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dc.contributor.authorWilson, Graham P.*
dc.contributor.authorReed, Jane M.*
dc.contributor.authorFrogley, Michael R.*
dc.contributor.authorHughes, Philip D.*
dc.contributor.authorTzedakis, Polychronis C.*
dc.date.accessioned2015-10-05T10:40:32Zen
dc.date.available2015-10-05T10:40:32Zen
dc.date.issued2015-08-05en
dc.identifier.citationWilson, G. P., Reed, J. M., Frogley, M. R., Hughes, P. D. & Tzedakis, P. C. (2015). Reconciling diverse lacustrine and terrestrial system response to penultimate deglacial warming in southern Europe. Geology, 43(9), 819-822.doi: 10.1130/g36807.1en
dc.identifier.issn0091-7613en
dc.identifier.doi10.1130/G36807.1en
dc.identifier.otherhttp://geology.gsapubs.org/content/43/9/819.full.pdf+htmlen
dc.identifier.urihttp://hdl.handle.net/10034/579231en
dc.description.abstractUnlike the most recent deglaciation, the regional expression of climate changes during the penultimate deglaciation remains understudied, even though it led into a period of excess warmth with estimates of global average temperature 1‒2 °C, and sea level ~6 m, above preindustrial values. We present the first complete high-resolution southern European diatom record capturing the penultimate glacial-interglacial transition, from Lake Ioannina (northwest Greece). It forms part of a suite of proxies selected to assess the character and phase relationships of terrestrial and aquatic ecosystem response to rapid climate warming, and to resolve apparent conflicts in proxy evidence for regional paleohydrology. The diatom data suggest a complex penultimate deglaciation driven primarily by multiple oscillations in lake level, and provide firm evidence for the regional influence of abrupt changes in North Atlantic conditions. There is diachroneity in lake and terrestrial ecosystem response to warming at the onset of the last interglacial, with an abrupt increase in lake level occurring ~2.7 k.y. prior to sustained forest expansion with peak precipitation. We identify the potentially important role of direct input of snow melt and glacial meltwater transfer to the subterranean karst system in response to warming, which would cause rising regional groundwater levels. This explanation, and the greater sensitivity of diatoms to subtle changes in temperature, reconciles the divergent lacustrine and terrestrial proxy evidence and highlights the sensitivity of lakes situated in mountainous karstic environments to past climate warming.
dc.description.sponsorshipFunded by the UK Natural Environment Research Council (NERC grant numbers NE/C507210/1 and NER/A/S/2002/00946)en
dc.language.isoenen
dc.publisherThe Geological Society of Americaen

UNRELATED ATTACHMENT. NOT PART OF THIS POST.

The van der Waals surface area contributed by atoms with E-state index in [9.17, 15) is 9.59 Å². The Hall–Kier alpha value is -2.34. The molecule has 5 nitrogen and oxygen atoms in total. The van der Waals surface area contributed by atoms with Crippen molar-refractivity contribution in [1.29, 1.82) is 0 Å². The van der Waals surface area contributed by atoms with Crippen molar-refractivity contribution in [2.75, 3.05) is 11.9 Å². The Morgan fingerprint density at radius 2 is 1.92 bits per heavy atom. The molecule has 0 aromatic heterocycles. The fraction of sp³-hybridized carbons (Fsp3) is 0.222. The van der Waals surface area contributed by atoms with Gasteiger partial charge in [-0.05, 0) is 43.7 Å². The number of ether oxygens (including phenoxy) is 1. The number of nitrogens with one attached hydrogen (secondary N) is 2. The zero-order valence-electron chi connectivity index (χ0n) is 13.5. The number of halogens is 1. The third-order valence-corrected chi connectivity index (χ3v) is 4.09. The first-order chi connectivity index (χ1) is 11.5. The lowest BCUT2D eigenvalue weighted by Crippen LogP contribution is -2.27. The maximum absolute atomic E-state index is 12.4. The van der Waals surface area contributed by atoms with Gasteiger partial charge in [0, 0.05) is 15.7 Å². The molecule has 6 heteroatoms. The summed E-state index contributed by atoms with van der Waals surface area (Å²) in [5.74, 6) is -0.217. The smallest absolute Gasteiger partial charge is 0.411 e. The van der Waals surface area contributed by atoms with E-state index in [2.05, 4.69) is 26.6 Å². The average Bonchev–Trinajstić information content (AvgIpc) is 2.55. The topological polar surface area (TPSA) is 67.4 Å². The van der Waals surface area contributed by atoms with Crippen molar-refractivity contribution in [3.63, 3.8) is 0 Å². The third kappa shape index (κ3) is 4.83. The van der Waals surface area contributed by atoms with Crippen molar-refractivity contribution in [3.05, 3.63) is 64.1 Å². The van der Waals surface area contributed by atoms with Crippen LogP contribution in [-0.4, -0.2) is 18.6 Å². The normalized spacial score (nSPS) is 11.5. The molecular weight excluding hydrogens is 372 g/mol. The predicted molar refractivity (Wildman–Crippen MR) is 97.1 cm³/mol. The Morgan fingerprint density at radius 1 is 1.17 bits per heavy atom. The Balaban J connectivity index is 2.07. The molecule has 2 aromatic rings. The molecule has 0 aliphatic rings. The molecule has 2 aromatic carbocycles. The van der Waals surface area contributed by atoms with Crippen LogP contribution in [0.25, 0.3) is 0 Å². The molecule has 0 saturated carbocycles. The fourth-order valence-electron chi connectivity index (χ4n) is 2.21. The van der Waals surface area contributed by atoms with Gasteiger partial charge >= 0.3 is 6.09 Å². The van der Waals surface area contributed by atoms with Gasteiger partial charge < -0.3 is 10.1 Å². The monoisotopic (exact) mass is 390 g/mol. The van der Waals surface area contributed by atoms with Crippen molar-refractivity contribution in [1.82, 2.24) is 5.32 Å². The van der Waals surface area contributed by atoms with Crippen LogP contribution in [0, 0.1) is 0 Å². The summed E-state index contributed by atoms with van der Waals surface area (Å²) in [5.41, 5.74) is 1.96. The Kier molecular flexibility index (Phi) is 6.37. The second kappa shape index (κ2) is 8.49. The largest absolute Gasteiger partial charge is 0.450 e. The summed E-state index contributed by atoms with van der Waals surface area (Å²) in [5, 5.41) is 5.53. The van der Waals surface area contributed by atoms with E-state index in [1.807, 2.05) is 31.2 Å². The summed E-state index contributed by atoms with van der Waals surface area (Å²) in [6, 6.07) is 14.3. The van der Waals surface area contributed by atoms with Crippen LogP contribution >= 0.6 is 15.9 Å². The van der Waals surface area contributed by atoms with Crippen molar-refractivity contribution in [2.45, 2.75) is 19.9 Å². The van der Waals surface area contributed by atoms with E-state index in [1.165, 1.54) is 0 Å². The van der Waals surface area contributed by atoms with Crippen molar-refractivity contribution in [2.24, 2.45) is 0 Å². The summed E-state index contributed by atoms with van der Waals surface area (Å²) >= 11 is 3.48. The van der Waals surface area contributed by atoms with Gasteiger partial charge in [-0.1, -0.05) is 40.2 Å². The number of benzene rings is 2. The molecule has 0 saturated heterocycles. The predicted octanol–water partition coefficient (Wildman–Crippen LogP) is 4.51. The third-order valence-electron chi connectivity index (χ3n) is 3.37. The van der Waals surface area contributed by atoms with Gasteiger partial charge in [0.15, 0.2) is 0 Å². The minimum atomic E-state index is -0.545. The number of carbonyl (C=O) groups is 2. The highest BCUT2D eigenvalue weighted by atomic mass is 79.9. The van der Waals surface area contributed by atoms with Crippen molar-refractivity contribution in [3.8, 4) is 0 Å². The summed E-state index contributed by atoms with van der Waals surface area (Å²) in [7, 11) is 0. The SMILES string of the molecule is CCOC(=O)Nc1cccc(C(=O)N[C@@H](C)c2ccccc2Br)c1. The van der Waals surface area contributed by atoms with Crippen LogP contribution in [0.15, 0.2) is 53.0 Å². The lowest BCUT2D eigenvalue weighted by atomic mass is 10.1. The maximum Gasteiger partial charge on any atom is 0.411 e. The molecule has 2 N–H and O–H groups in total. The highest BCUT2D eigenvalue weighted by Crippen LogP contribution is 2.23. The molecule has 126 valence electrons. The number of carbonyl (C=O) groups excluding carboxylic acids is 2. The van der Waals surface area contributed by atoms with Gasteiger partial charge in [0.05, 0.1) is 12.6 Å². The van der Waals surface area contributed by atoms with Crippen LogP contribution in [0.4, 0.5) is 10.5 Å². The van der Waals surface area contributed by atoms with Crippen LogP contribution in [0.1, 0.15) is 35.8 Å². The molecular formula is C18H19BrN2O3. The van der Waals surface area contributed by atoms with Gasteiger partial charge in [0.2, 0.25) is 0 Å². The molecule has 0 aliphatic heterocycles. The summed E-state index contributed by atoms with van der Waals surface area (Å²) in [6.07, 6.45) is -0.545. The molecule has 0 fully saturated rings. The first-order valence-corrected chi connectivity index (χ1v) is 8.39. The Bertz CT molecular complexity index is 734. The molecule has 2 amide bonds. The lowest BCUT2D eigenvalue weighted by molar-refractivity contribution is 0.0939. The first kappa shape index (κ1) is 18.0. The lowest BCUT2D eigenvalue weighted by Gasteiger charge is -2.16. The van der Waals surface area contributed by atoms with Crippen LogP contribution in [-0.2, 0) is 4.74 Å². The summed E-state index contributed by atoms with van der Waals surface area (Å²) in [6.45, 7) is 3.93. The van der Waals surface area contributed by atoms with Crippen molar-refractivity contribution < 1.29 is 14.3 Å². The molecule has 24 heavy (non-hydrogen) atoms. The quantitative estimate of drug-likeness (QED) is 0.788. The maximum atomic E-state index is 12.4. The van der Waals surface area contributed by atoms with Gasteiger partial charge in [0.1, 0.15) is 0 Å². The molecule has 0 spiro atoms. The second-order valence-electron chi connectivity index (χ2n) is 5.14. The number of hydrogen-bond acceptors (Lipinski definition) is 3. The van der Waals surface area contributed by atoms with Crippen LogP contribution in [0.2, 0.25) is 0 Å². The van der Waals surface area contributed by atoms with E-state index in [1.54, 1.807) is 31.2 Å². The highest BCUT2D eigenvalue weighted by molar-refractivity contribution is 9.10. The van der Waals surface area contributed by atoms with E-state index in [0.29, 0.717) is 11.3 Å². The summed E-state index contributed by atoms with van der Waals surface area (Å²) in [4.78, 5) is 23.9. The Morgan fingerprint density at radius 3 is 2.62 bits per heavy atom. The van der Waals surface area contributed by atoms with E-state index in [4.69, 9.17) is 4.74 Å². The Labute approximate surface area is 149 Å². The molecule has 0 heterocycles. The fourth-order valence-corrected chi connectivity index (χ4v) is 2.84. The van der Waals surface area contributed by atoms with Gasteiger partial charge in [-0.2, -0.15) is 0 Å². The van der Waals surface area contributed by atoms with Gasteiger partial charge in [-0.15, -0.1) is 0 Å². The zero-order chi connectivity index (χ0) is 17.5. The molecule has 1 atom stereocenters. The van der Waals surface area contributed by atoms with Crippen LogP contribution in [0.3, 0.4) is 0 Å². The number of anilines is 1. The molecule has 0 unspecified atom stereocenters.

dc.relation.urlhttp://geology.gsapubs.org/en
dc.subjectPenultimate deglacialen
dc.subjectSouthern Europeen
dc.subjectHeinrich Event 11en
dc.subjectDiatomsen
dc.subjectPalaeolimnologyen
dc.titleReconciling diverse lacustrine and terrestrial system response to penultimate deglacial warming in southern Europeen
dc.typeArticleen
dc.identifier.eissn1943-2682en
dc.contributor.departmentUniversity of Chester, University of Hull, University of Sussex, University of Manchester, University College Londonen
dc.identifier.journalGeologyen
refterms.dateFOA2016-08-05T00:00:00Z
html.description.abstractUnlike the most recent deglaciation, the regional expression of climate changes during the penultimate deglaciation remains understudied, even though it led into a period of excess warmth with estimates of global average temperature 1‒2 °C, and sea level ~6 m, above preindustrial values. We present the first complete high-resolution southern European diatom record capturing the penultimate glacial-interglacial transition, from Lake Ioannina (northwest Greece). It forms part of a suite of proxies selected to assess the character and phase relationships of terrestrial and aquatic ecosystem response to rapid climate warming, and to resolve apparent conflicts in proxy evidence for regional paleohydrology. The diatom data suggest a complex penultimate deglaciation driven primarily by multiple oscillations in lake level, and provide firm evidence for the regional influence of abrupt changes in North Atlantic conditions. There is diachroneity in lake and terrestrial ecosystem response to warming at the onset of the last interglacial, with an abrupt increase in lake level occurring ~2.7 k.y. prior to sustained forest expansion with peak precipitation. We identify the potentially important role of direct input of snow melt and glacial meltwater transfer to the subterranean karst system in response to warming, which would cause rising regional groundwater levels. This explanation, and the greater sensitivity of diatoms to subtle changes in temperature, reconciles the divergent lacustrine and terrestrial proxy evidence and highlights the sensitivity of lakes situated in mountainous karstic environments to past climate warming.


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